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31 Mar 2020 | 10:48 PM UTC

El Salvador: First COVID-19-related death confirmed March 31 /update 9

El Salvador confirms first COVID-19 death on March 31; further spread of disease likely over near term

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Event

According to regional media sources, the President of El Salvador, Nayib Bukele, confirmed on Tuesday, March 31, the first coronavirus (COVID-19)-related death in the country. Reportedly, the patient had returned from the US and was in a critical condition before succumbing to the disease. There have been 32 confirmed cases of COVID-19 in the country to date.

President Nayib Bukele announced a nationwide lockdown beginning Sunday, March 22, during which residents are required to observe a home quarantine for 30 days amid the ongoing COVID-19 pandemic. Only one person per household is permitted to go out for shopping. Public spaces are to close with the exception of grocery stores, banks, and health services. Several essential professions are exempt from the lockdown, including doctors, public servants, the military, police, and restaurant workers, among others.

Context

The first case of COVID-19 was reported on December 31 and the source of the outbreak has been linked to a wet market in Wuhan (China). Human-to-human and patient-to-medical staff transmission of the virus have been confirmed. Many of the associated fatalities have been due to pneumonia caused by the virus.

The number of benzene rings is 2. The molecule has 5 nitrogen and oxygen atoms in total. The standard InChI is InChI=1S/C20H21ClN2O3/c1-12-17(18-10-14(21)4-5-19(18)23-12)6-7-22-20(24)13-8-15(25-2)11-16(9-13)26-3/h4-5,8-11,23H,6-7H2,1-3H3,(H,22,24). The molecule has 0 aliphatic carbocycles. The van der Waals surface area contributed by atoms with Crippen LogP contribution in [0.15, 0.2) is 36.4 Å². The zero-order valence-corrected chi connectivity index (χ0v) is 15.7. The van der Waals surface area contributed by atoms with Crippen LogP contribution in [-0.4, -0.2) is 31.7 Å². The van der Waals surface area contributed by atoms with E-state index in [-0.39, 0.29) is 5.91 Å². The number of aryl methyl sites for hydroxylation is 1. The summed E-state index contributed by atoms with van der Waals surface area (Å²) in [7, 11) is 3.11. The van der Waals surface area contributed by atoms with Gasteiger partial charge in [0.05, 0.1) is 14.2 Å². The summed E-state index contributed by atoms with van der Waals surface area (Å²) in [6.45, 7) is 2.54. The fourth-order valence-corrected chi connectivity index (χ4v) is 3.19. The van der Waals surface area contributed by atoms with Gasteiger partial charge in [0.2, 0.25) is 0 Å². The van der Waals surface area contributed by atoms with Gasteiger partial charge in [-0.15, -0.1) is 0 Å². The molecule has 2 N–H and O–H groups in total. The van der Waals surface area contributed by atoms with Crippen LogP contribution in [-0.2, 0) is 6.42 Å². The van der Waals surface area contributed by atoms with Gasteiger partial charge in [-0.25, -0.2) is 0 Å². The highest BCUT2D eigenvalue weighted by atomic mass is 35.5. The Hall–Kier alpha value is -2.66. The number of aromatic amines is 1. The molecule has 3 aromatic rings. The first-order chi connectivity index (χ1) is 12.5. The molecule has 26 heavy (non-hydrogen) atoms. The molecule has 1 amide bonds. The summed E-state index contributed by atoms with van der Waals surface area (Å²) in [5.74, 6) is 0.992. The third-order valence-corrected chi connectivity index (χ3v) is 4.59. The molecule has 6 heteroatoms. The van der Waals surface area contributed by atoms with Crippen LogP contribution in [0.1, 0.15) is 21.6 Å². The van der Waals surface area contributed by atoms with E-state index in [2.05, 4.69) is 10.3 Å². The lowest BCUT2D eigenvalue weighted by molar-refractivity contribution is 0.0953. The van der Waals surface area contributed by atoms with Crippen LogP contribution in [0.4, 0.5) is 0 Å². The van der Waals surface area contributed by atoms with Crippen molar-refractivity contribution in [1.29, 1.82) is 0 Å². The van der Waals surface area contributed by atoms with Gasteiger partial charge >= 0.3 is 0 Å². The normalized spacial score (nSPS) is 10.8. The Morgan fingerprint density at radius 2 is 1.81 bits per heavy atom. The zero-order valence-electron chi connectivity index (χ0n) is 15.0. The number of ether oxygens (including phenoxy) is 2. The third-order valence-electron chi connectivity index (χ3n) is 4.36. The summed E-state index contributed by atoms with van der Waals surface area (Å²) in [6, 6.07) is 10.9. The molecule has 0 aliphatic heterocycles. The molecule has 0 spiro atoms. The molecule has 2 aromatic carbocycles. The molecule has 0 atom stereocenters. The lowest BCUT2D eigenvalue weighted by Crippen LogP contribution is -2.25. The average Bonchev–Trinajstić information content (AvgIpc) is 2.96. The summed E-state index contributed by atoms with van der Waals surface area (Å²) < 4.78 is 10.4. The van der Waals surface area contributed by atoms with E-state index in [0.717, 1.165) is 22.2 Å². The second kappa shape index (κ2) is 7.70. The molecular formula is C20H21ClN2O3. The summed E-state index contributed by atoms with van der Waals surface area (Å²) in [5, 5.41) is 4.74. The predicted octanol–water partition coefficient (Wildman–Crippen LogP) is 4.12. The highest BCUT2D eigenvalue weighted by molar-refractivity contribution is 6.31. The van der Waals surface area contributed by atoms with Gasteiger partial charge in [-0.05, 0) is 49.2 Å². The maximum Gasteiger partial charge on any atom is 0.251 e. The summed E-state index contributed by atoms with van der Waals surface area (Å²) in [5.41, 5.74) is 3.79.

Cases of the virus have been confirmed in numerous countries and territories worldwide. Virus-screening and quarantining measures are being implemented at airports worldwide, as well as extensive travel restrictions. On March 11, the World Health Organization (WHO) declared COVID-19 a pandemic.

Pneumonia symptoms include dry cough, chest pain, fever, and labored breathing. Pneumonia can be contagious and can be transmitted from human to human. The influenza virus, or the flu, is a common cause of viral pneumonia.

Advice

Measures adopted by local authorities evolve quickly and are usually effective immediately. Depending on the evolution of the outbreak in other countries, authorities are likely to modify, at very short notice, the list of countries whose travelers are subject to border control measures or entry restrictions upon their arrival to the territory in question. It is advised to postpone nonessential travel due to the risk that travelers may be refused entry or be subject to quarantine upon their arrival or during their stay.

To reduce the general risk of transmission, travelers are advised to abide the following measures:

  • Frequently clean hands by using alcohol-based hand rub or soap and water.
  • When coughing and sneezing, cover mouth and nose with a flexed elbow or tissue; if used, throw the tissue away immediately and wash hands.
  • If experiencing a fever, cough, difficulty breathing, or any other symptoms suggestive of respiratory illness, including pneumonia, call emergency services before going to the doctor or hospital to prevent the potential spread of the disease.